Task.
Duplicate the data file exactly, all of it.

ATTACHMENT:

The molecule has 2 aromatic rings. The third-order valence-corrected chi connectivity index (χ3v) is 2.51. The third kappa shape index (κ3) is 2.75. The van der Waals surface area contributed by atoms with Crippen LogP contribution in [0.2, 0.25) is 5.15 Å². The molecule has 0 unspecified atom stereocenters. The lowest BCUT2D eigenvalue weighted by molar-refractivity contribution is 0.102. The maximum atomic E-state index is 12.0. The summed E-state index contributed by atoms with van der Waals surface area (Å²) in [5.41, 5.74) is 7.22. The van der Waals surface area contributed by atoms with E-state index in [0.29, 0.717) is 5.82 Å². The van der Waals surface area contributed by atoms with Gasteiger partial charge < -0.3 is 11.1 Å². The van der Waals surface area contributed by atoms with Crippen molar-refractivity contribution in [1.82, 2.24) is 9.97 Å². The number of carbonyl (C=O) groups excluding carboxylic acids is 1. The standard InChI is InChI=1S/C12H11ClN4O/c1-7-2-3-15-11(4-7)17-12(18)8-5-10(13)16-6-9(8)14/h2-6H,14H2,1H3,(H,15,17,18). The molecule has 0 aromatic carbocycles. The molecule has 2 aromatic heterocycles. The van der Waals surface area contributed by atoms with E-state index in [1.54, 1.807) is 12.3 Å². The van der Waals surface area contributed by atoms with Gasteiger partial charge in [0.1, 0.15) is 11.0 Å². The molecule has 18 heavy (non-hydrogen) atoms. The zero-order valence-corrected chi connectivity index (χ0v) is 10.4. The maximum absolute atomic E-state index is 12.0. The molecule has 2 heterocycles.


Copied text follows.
The molecule has 2 aromatic rings. The third-order valence-corrected chi connectivity index (χ3v) is 2.51. The third kappa shape index (κ3) is 2.75. The van der Waals surface area contributed by atoms with Crippen LogP contribution in [0.2, 0.25) is 5.15 Å². The molecule has 0 unspecified atom stereocenters. The lowest BCUT2D eigenvalue weighted by molar-refractivity contribution is 0.102. The maximum atomic E-state index is 12.0. The summed E-state index contributed by atoms with van der Waals surface area (Å²) in [5.41, 5.74) is 7.22. The van der Waals surface area contributed by atoms with E-state index in [0.29, 0.717) is 5.82 Å². The van der Waals surface area contributed by atoms with Gasteiger partial charge < -0.3 is 11.1 Å². The van der Waals surface area contributed by atoms with Crippen molar-refractivity contribution in [1.82, 2.24) is 9.97 Å². The number of carbonyl (C=O) groups excluding carboxylic acids is 1. The standard InChI is InChI=1S/C12H11ClN4O/c1-7-2-3-15-11(4-7)17-12(18)8-5-10(13)16-6-9(8)14/h2-6H,14H2,1H3,(H,15,17,18). The molecule has 0 aromatic carbocycles. The molecule has 2 aromatic heterocycles. The van der Waals surface area contributed by atoms with E-state index in [1.54, 1.807) is 12.3 Å². The van der Waals surface area contributed by atoms with Gasteiger partial charge in [0.1, 0.15) is 11.0 Å². The molecule has 18 heavy (non-hydrogen) atoms. The zero-order valence-corrected chi connectivity index (χ0v) is 10.4. The maximum absolute atomic E-state index is 12.0. The molecule has 2 heterocycles.